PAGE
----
Peer Reviewed

1

Document Type

Article

Publication Date

1-8-2011

Keywords

Abstracting and Indexing as Topic, Databases, Bibliographic, Humans, Information Storage and Retrieval, MEDLINE, Primary Health Care, Sensitivity and Specificity, Subject Headings

Comments

This article is also available at http://www.sciencedirect.com/science/article/pii/S0895435610004233

Abstract

OBJECTIVES: Identifying clinical prediction rules (CPRs) for primary care from electronic databases is difficult. This study aims to identify a search filter to optimize retrieval of these to establish a register of CPRs for the Cochrane Primary Health Care field.

STUDY DESIGN AND SETTING: Thirty primary care journals were manually searched for CPRs. This was compared with electronic search filters using alternative methodologies: (1) textword searching; (2) proximity searching; (3) inclusion terms using specific phrases and truncation; (4) exclusion terms; and (5) combinations of methodologies.

RESULTS: We manually searched 6,344 articles, revealing 41 CPRs. Across the 45 search filters, sensitivities ranged from 12% to 98%, whereas specificities ranged from 43% to 100%. There was generally a trade-off between the sensitivity and specificity of each filter (i.e., the number of CPRs and total number of articles retrieved). Combining textword searching with the inclusion terms (using specific phrases) resulted in the highest sensitivity (98%) but lower specificity (59%) than other methods. The associated precision (2%) and accuracy (60%) were also low.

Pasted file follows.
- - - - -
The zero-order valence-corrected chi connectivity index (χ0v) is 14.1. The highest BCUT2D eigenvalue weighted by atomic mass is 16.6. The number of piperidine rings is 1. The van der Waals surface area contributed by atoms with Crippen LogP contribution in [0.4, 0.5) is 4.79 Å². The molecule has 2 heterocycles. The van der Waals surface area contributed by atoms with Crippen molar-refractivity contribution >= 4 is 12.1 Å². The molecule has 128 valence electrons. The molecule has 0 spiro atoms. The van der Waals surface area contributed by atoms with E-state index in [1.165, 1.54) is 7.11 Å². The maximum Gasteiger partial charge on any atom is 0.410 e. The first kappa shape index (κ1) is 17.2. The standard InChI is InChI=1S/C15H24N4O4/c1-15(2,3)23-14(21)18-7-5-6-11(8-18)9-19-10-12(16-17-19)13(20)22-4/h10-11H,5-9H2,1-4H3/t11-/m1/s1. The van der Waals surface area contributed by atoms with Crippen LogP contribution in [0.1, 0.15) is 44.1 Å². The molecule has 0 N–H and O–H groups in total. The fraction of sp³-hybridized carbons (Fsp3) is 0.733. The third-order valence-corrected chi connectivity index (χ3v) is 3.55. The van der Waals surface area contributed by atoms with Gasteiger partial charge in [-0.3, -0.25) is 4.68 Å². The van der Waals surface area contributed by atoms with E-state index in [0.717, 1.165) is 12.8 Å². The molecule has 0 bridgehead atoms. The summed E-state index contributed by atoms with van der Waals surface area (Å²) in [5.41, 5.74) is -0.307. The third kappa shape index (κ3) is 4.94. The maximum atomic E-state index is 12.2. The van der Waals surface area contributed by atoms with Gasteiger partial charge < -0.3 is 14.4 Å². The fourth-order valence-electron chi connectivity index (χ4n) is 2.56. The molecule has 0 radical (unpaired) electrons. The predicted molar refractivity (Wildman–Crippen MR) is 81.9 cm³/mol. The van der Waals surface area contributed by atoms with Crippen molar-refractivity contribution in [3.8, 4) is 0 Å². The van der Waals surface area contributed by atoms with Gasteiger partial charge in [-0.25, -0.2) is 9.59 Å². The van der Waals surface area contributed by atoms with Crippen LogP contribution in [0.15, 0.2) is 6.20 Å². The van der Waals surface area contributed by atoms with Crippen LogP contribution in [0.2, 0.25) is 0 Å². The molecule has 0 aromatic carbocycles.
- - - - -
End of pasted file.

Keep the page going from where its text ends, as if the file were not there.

CONCLUSION: The novel use of combining textword searching with inclusion terms was considered the most appropriate for updating a register of primary care CPRs where sensitivity has to be optimized.

Disciplines

Medicine and Health Sciences

Citation

Keogh C, Wallace E, O'Brien KK, Murphy PJ, Teljeur C, McGrath B, Smith SM, Doherty N, Dimitrov BD, Fahey T. Optimized retrieval of primary care clinical prediction rules from MEDLINE to establish a Web-based register. Journal of Clinical Epidemiology. 2011;64(8):848-860.

PubMed ID

21411285

DOI Link

10.1016/j.jclinepi.2010.11.011

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